Ulver | ‘Childhood’s End’
It’s taken a long time but I have finally – FINALLY – come to terms with 2012 Ulver.
It’s been difficult. This is the band that to these ears created quite possibly the finest 35 minutes of black metal known to mankind in the form of 1995’s ‘Bergtatt’ record.
Concise, soaring, intricate and reflective, it’s perhaps the ultimate in ‘landscape’ black metal and puts firmly into the shade 99% of these ‘post’ black metal bands currently doing the rounds.
Nevertheless, I acknowledge that since around 1998 they have taken the defiant and commendable step of forging their own path, eschewing any ‘metal scene’ expectations and bravely embracing a veritable smorgasbord of soundscapes.
Electronica, ambient, jazz, post-rock, everything has been chucked into the mix in a bid to truly define the word ‘eclectic’. Put simply, Bergtatt – Part 2 ain’t going to happen and I’ve just got to get over this.
So – ‘Childhood’s End’. Sixteen relatively obscure tracks from the 60′s given the Ulver treatment as a way of paying homage to their influences.
I’m familiar with a few of the artists here but I’d be lying if I said I knew these songs inside-out so I’ve diligently tracked most of them down (via Youtube I’m afraid!) to see how Ulver have decided to present them to us.
They’ve played it relatively straight if I’m honest. No noise-rock breakdowns, electronic ‘reimaginings’ or any such malarkey here – by and large, these are relatively sensible and faithful covers with just a touch of experimentation here and there.
Some of the songs are well suited to the sound of Ulver circa 2012 – the subtle drama of Jefferson Airplane’s ‘Today’ is rendered effectively and opener ‘Bracelets of Fingers’ by The Pretty Things is given sparkling treatment.
Ulver are enjoying themselves here, that much is obvious with plenty of flourishes (such the Hammond organ madness on Gandalf’s ‘Can you Travel in the Dark Alone’? which will bring smiles to faces) that have been crafted with love and care.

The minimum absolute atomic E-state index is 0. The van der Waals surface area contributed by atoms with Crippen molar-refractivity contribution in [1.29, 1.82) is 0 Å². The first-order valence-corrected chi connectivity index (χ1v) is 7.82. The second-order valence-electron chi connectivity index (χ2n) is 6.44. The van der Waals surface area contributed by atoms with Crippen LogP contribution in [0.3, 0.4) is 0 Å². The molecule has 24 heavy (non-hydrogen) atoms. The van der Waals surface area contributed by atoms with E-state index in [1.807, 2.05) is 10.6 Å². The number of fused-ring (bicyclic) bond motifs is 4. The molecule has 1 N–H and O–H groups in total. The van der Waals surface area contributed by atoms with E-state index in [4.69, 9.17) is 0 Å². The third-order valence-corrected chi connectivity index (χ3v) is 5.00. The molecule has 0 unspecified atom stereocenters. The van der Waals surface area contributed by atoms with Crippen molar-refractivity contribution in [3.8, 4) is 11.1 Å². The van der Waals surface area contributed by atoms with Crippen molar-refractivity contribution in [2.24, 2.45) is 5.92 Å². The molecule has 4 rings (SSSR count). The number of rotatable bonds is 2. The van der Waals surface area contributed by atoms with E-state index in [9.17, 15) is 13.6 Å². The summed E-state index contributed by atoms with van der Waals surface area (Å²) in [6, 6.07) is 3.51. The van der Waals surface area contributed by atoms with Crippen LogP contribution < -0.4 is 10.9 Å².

What does really shine through is the quality of these songs – these are not the hoary old classics of this era that most of us know, Ulver have shone the spotlight on a number of hidden gems and there’s a definite spark in a lot of the material.
The Electric Prunes’ ‘I Had Too Much to Dream Last Night’ is a rollercoaster of vocal hooks with Ulver relishing replicating the tremolo-heavy guitar tones. Common People’s ‘Soon there Will be Thunder’ and ‘I Can See the Light’ by Les Fleur De Lys are pleasingly reflective, draped in the atmosphere of the era.
Despite these efforts though, ‘Childhood’s End’ does miss the mark a little. Much of the recording is clean – REALLY clean – without the organic fuzz and crackle that this sort of thing really needs to give it life.
OK, there’s no way they were going to render this material to QUITE the level of analog crustiness of a lot of the originals but the snappy drums, heaving sub-bass and layers of Garm’s pitch-perfect, Americanized vocals seem to suck the life from proceedings.
This is another case in point. Rygg continues to foist his transatlantic warble on us on ‘Childhood’s End’, again torpedoing much of the charming idiosyncrasy of the originals. Technically, the man is clearly an excellent vocalist but there is something about his excessively clean, affected delivery that just grates with me.
I can’t fault the ability but since he adopted this style back in 1998 (on the ‘Themes From William Blake’s ‘The Marriage of Heaven & Hell’’ album), it hasn’t worked for me. I can’t help but yearn for the less controlled, more sonerous and – frankly, to these ears – sincere tones of the clean vocals on the first couple of albums.
I’ve given it a go, I really have, but despite the undeniable quality in execution and the undoubted visionary ambition of the band’s more recent material, something about their prog-tinged AOR leaves me cold and I’m afraid ‘Childhood’s End’ is no exception.
For all the supposed genre-splicing ambition, Ulver’s material over the last decade or so has always struck me as rather middle-of-the-road and far less ‘out there’ that the band and their fans would have you believe.
Their rendition of The Troggs ‘66-5-4-3-2-1’ is a case in point – a knockabout catchy b-side is presented as some sort of vaguely sleazy, industrial tinged dancefloor number which just seems daft (as opposed to daring).
Eventually, as the sixteen tracks waltz past, the exercise becomes wearisome with the songs melding into one long stew of harmonized vocals and twangy guitars. Put simply, it outstays its welcome.
So yes, ‘Childhood’s End’ is obviously quite good – you’d expect no less from artists of this calibre and experience – but there really is nothing here that genuinely excites, that invigorates the senses with the sheer electric thrill that comes from listening to the very best music.
An admirable exercise and reasonably enjoyable listen but really, this is little more than a bit of fun for the creators – and a curiosity for their devotees.
3.2 / 5 – Frank Allain ::: 22/07/12